Implementing User-Defined Objects in Java Clients

You can use one of two methods to implement a user-defined object in a Java client that works with C++ clients: Instantiator.register and DataSerializable.


With the Instantiator.register method, a client sends a RegistrationMessage to every Java VM in its distributed system. The message announces the mapping between a user-defined classId and class name. The other JVMs can deserialize the byte array with the correct class.

If two clients are in different distributed systems, a RegistrationMessage cannot be sent between them. For example: a put made by a client in one distributed system will hang when a client in another distributed system performs a get in pure Java mode. Similarly, a put made by a C++ client will cause a Java client to hang.


Using the DataSerializable method, the user-defined object is serialized into the following byte array:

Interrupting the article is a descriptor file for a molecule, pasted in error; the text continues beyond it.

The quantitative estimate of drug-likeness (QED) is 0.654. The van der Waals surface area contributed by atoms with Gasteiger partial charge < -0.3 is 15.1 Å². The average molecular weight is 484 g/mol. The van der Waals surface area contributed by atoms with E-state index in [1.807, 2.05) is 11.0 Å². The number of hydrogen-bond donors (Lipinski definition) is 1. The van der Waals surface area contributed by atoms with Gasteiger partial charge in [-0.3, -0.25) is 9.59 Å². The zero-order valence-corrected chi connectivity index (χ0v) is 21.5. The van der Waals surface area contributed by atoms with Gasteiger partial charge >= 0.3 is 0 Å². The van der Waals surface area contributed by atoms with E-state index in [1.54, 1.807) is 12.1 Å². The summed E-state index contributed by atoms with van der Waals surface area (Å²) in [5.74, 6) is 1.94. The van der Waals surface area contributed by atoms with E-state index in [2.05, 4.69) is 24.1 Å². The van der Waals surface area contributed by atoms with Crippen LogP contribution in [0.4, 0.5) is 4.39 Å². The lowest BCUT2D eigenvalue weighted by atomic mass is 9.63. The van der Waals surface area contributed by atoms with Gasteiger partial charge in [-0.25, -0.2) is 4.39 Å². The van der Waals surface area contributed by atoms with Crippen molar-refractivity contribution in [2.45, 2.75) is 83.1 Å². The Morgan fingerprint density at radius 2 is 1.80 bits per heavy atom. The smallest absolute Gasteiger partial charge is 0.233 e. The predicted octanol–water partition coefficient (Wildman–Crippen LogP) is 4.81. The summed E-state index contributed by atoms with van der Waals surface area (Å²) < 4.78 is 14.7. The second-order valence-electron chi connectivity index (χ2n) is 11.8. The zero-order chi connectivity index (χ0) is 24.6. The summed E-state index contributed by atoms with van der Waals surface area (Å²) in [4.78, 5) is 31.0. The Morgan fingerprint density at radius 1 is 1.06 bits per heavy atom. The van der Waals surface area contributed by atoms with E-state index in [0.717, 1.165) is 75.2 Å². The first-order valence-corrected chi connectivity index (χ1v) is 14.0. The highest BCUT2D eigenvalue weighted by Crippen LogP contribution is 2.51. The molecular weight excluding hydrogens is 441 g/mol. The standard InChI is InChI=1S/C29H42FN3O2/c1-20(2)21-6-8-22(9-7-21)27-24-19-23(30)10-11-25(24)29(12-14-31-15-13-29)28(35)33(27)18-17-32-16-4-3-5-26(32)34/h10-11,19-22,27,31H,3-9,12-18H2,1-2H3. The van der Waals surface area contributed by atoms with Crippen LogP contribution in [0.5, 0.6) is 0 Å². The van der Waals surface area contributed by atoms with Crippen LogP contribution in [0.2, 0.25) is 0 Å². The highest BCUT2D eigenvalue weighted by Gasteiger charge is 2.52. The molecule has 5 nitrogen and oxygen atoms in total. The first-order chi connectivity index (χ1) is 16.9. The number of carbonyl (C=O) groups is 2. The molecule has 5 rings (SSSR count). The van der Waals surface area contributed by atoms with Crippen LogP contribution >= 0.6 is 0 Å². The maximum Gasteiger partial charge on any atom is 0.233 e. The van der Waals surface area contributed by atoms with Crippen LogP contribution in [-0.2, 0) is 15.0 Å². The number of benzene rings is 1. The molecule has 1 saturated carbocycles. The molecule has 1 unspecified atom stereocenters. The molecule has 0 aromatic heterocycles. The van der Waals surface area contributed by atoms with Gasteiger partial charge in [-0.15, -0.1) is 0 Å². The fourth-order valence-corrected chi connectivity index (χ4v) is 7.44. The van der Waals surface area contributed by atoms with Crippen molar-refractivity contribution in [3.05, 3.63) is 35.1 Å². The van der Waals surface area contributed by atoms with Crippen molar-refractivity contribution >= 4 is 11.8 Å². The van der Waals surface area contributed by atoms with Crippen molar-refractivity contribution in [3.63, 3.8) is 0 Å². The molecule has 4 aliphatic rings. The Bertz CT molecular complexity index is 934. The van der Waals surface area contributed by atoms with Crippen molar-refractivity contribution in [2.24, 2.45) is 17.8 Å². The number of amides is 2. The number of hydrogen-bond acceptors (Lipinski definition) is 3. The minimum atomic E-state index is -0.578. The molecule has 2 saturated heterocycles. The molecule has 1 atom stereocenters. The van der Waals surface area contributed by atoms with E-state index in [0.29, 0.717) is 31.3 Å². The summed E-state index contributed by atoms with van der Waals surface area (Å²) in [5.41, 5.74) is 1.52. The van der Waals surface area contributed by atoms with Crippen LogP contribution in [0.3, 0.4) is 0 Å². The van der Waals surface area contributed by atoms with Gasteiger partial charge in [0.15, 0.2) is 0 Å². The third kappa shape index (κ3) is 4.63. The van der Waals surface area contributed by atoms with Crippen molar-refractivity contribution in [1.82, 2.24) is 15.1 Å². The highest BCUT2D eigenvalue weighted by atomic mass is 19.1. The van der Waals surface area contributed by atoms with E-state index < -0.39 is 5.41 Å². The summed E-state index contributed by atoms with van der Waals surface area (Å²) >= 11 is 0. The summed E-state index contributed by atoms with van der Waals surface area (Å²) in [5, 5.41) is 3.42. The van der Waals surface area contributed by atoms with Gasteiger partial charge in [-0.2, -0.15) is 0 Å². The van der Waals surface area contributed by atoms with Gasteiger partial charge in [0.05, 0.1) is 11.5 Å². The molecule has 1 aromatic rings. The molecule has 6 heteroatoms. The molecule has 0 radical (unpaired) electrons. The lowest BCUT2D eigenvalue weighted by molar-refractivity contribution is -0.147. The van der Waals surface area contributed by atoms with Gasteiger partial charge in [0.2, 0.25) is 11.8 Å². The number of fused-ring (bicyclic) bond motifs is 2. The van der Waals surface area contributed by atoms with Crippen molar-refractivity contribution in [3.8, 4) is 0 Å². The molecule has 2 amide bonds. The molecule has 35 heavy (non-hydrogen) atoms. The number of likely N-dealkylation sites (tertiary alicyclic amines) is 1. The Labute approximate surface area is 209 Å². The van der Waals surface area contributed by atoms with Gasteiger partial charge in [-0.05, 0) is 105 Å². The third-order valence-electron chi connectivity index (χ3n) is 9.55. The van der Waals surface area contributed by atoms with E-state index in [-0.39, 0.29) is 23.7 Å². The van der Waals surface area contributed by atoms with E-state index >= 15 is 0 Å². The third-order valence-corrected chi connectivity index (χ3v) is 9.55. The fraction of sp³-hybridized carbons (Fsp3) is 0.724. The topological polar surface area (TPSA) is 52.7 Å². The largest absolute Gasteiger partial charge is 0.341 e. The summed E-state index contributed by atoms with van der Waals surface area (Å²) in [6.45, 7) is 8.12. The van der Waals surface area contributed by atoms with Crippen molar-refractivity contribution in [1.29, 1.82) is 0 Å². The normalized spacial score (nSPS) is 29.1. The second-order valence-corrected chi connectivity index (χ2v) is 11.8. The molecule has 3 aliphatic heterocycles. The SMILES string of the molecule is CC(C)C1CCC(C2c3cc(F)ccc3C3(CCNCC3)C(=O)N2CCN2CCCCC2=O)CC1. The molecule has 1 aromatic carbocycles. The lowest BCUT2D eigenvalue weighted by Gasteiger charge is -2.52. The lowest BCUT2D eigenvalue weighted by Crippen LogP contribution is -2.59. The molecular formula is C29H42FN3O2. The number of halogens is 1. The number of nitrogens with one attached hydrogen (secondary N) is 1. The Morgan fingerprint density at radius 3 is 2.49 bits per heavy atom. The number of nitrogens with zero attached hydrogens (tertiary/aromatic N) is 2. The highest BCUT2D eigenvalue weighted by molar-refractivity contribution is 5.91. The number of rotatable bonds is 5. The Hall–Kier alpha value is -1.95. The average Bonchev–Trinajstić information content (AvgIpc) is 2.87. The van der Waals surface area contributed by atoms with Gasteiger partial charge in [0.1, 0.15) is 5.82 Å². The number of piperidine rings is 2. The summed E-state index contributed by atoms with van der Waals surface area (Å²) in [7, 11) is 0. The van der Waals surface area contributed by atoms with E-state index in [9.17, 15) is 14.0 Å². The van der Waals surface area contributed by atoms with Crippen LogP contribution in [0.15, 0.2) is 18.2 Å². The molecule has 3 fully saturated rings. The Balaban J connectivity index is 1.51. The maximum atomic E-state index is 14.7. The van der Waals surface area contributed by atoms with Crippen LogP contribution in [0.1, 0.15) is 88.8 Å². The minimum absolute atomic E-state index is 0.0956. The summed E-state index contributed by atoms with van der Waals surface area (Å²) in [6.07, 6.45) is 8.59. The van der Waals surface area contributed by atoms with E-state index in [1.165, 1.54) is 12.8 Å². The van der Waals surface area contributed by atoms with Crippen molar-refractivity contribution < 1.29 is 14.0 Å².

45 <2-byte-length> <class-name>

A Java client can deserialize the byte array, but a C++ client cannot convert the Java class name to a C++ class name.


The DataSerializable method does not support using a nested object, while Instantiator.register does support the use of nested objects. A workaround is to let each Java client manually initiate an object for each possible user object class a C++ client provides, using the following code:
User u = new User("", 0);

See Java Serialization Example for a code sample that shows how to set up user object classes in a Java client.